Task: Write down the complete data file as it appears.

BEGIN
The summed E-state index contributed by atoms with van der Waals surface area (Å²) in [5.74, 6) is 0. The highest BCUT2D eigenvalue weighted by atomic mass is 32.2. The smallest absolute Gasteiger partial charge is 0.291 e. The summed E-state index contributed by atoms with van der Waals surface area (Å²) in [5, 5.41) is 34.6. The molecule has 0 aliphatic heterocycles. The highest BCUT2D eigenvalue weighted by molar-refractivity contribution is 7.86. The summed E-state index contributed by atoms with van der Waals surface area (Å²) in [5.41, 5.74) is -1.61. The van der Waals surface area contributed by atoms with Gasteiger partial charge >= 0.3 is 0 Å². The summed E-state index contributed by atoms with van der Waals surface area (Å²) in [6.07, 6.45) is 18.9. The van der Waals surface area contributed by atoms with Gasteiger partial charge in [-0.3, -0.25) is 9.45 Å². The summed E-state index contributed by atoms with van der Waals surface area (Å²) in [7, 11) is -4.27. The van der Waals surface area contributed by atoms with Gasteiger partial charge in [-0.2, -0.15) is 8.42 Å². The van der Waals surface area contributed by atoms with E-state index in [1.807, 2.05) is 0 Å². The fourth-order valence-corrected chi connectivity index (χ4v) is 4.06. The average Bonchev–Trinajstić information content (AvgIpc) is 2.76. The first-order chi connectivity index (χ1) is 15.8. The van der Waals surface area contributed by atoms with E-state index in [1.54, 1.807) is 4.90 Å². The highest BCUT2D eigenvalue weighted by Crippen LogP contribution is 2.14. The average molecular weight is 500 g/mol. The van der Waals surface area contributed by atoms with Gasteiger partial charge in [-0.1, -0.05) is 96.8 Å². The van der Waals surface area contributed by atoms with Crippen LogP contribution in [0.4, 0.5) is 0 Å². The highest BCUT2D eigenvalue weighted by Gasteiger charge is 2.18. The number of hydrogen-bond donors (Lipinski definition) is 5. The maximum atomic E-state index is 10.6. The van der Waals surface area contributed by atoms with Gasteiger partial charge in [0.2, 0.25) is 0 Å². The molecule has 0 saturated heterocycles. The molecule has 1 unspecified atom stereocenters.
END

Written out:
The summed E-state index contributed by atoms with van der Waals surface area (Å²) in [5.74, 6) is 0. The highest BCUT2D eigenvalue weighted by atomic mass is 32.2. The smallest absolute Gasteiger partial charge is 0.291 e. The summed E-state index contributed by atoms with van der Waals surface area (Å²) in [5, 5.41) is 34.6. The molecule has 0 aliphatic heterocycles. The highest BCUT2D eigenvalue weighted by molar-refractivity contribution is 7.86. The summed E-state index contributed by atoms with van der Waals surface area (Å²) in [5.41, 5.74) is -1.61. The van der Waals surface area contributed by atoms with Gasteiger partial charge >= 0.3 is 0 Å². The summed E-state index contributed by atoms with van der Waals surface area (Å²) in [6.07, 6.45) is 18.9. The van der Waals surface area contributed by atoms with Gasteiger partial charge in [-0.3, -0.25) is 9.45 Å². The summed E-state index contributed by atoms with van der Waals surface area (Å²) in [7, 11) is -4.27. The van der Waals surface area contributed by atoms with Gasteiger partial charge in [-0.2, -0.15) is 8.42 Å². The van der Waals surface area contributed by atoms with E-state index in [1.807, 2.05) is 0 Å². The fourth-order valence-corrected chi connectivity index (χ4v) is 4.06. The average Bonchev–Trinajstić information content (AvgIpc) is 2.76. The first-order chi connectivity index (χ1) is 15.8. The van der Waals surface area contributed by atoms with E-state index in [1.54, 1.807) is 4.90 Å². The highest BCUT2D eigenvalue weighted by Crippen LogP contribution is 2.14. The average molecular weight is 500 g/mol. The van der Waals surface area contributed by atoms with Gasteiger partial charge in [-0.1, -0.05) is 96.8 Å². The van der Waals surface area contributed by atoms with Crippen LogP contribution in [0.4, 0.5) is 0 Å². The highest BCUT2D eigenvalue weighted by Gasteiger charge is 2.18. The number of hydrogen-bond donors (Lipinski definition) is 5. The maximum atomic E-state index is 10.6. The van der Waals surface area contributed by atoms with Gasteiger partial charge in [0.2, 0.25) is 0 Å². The molecule has 0 saturated heterocycles. The molecule has 1 unspecified atom stereocenters.